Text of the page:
posted on Dec, 28 2010 @ 02:56 PM
The reasons for using medical marijuana is as much of a benefit, can also be considered under federal law, to be criminal in its nature.
The history of this plant is as long as human history, starting back in the early days of civilization, where it was used as means to make a fabric, and then later on, used to cultivate, along with being offered in different religious applications. It was considered sacred, by the Hindu’s and was considered as medication in that part of the world.
It was smoked and popular between 900 to 1000 ad among the Muslim world, as a means of recreation, that would be allowed to them, where so many other pass times were forbidden. It was brought to the new world by Christopher Columbus.
Even many of the founding fathers grew hemp as a crop, as the versatility was seen by many people, for not only clothing, but ingestion.
It was not until 1798, that the first laws banning it came onto the scene by Napoleon, as he saw that many of the Egyptians smoked such. Up until that time, it was still possible to acquire such in the US, without permit, and was often used as medicine in the medical fields. In 1906, the first set of banning/restricting uses starting to come out with the formation of the FDA. Racism had much to do with many of the laws that would ban and restrict the use and sale of this substance in the US.
It was not until 1913, that the outright prohibition of cannabis started in the US, starting of all places in California, and proceeded to go east.
Further to add on, where the first sets of convictions started in 1937/1938, continuing forward. The DEA was formed during 1972, during which time, there was a lot of propaganda against its use, growth and distribution of such.
It was not until the 1980’s that the first judge made the recommendation to reclassify marijuana as a prescription drug, made its rounds, stating there was a clear history of it being used as medicine, but his words went unheeded.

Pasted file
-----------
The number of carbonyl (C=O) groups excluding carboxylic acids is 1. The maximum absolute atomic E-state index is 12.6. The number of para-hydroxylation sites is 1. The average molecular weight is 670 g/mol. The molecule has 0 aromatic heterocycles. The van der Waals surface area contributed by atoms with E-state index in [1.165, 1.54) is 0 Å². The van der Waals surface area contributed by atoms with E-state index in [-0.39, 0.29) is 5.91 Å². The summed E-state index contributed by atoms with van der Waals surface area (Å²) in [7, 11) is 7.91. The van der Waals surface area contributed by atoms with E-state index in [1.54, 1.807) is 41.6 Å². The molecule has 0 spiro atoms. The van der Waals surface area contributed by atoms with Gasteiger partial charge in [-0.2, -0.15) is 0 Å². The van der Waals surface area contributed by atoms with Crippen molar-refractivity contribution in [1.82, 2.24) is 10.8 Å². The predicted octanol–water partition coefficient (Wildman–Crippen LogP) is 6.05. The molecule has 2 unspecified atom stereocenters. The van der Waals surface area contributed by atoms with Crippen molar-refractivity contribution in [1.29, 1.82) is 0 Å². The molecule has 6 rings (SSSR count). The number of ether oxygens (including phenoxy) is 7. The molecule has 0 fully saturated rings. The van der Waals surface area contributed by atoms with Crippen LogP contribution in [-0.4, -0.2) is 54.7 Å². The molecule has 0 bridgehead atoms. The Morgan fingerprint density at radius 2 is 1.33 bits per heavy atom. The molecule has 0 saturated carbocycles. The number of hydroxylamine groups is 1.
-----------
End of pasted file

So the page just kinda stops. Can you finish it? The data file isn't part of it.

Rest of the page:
In 2003, Canada became the first country to legalize medical marijuana, and the US federal government became resistant to changing the laws. In 2009, the US supreme court refused to hear the case over the California Medical Marijuana Law.
The problem now comes out that many states, have these kinds of laws on the books, and any ruling or working of the Federal Government, if it gets no cooperation from the courts, would go ultimately to the Supreme Court. When it hit’s a Federal Appeals court, all states in that District would fall under that ruling. We can not state what is and is not legal or can be used, however, it does bear to watch out for the different ramifications that will come out. The choice of state, and if the Federal government can win such, will have a direct bearing on the rest of the country at large and the laws they have on the books.

posted on Dec, 28 2010 @ 03:03 PM
I know hundreds of Medical Weed users here in michigan. And a good 90% of them are of vets from our US millitary. Let the feds come! A war will start.

posted on Dec, 29 2010 @ 06:38 AM
After giving it some more thought, I'm not so glad that this law actually passed, it could lead to the opposite of eventual legalization. Perhaps it should have stayed underground, I'm sure people with medical needs would fill the prescription without legalization. A black market is a truly free market because no one openly sees it or knows where it's products come from, in this way it is protected from regulation.